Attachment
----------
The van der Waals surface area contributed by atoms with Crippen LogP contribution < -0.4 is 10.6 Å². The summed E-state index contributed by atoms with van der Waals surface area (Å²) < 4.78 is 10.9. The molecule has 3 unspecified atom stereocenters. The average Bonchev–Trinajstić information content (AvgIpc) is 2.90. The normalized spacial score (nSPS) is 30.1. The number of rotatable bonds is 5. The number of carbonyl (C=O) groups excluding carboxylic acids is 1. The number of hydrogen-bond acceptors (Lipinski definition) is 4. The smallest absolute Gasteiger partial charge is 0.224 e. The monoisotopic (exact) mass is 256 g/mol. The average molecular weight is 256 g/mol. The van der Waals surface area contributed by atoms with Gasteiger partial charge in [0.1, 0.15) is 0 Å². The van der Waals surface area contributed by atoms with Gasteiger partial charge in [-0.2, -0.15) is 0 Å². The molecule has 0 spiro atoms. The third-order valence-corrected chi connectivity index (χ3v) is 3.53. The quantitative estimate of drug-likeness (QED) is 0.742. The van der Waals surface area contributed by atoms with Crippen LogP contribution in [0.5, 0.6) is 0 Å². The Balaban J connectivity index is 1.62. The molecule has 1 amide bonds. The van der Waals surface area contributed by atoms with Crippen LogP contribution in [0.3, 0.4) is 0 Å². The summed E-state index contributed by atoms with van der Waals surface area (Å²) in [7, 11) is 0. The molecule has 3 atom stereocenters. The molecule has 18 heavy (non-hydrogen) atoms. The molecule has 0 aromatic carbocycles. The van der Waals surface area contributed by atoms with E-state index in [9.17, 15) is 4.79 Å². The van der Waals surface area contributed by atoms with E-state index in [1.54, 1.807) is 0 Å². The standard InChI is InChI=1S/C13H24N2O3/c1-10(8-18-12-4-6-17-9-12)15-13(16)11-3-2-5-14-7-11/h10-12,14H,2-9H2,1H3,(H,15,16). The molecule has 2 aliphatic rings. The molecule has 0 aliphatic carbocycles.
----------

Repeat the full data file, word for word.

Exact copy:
The van der Waals surface area contributed by atoms with Crippen LogP contribution < -0.4 is 10.6 Å². The summed E-state index contributed by atoms with van der Waals surface area (Å²) < 4.78 is 10.9. The molecule has 3 unspecified atom stereocenters. The average Bonchev–Trinajstić information content (AvgIpc) is 2.90. The normalized spacial score (nSPS) is 30.1. The number of rotatable bonds is 5. The number of carbonyl (C=O) groups excluding carboxylic acids is 1. The number of hydrogen-bond acceptors (Lipinski definition) is 4. The smallest absolute Gasteiger partial charge is 0.224 e. The monoisotopic (exact) mass is 256 g/mol. The average molecular weight is 256 g/mol. The van der Waals surface area contributed by atoms with Gasteiger partial charge in [0.1, 0.15) is 0 Å². The van der Waals surface area contributed by atoms with Gasteiger partial charge in [-0.2, -0.15) is 0 Å². The molecule has 0 spiro atoms. The third-order valence-corrected chi connectivity index (χ3v) is 3.53. The quantitative estimate of drug-likeness (QED) is 0.742. The van der Waals surface area contributed by atoms with Crippen LogP contribution in [0.5, 0.6) is 0 Å². The Balaban J connectivity index is 1.62. The molecule has 1 amide bonds. The van der Waals surface area contributed by atoms with Crippen LogP contribution in [0.3, 0.4) is 0 Å². The summed E-state index contributed by atoms with van der Waals surface area (Å²) in [7, 11) is 0. The molecule has 3 atom stereocenters. The molecule has 18 heavy (non-hydrogen) atoms. The molecule has 0 aromatic carbocycles. The van der Waals surface area contributed by atoms with E-state index in [9.17, 15) is 4.79 Å². The van der Waals surface area contributed by atoms with E-state index in [1.54, 1.807) is 0 Å². The standard InChI is InChI=1S/C13H24N2O3/c1-10(8-18-12-4-6-17-9-12)15-13(16)11-3-2-5-14-7-11/h10-12,14H,2-9H2,1H3,(H,15,16). The molecule has 2 aliphatic rings. The molecule has 0 aliphatic carbocycles.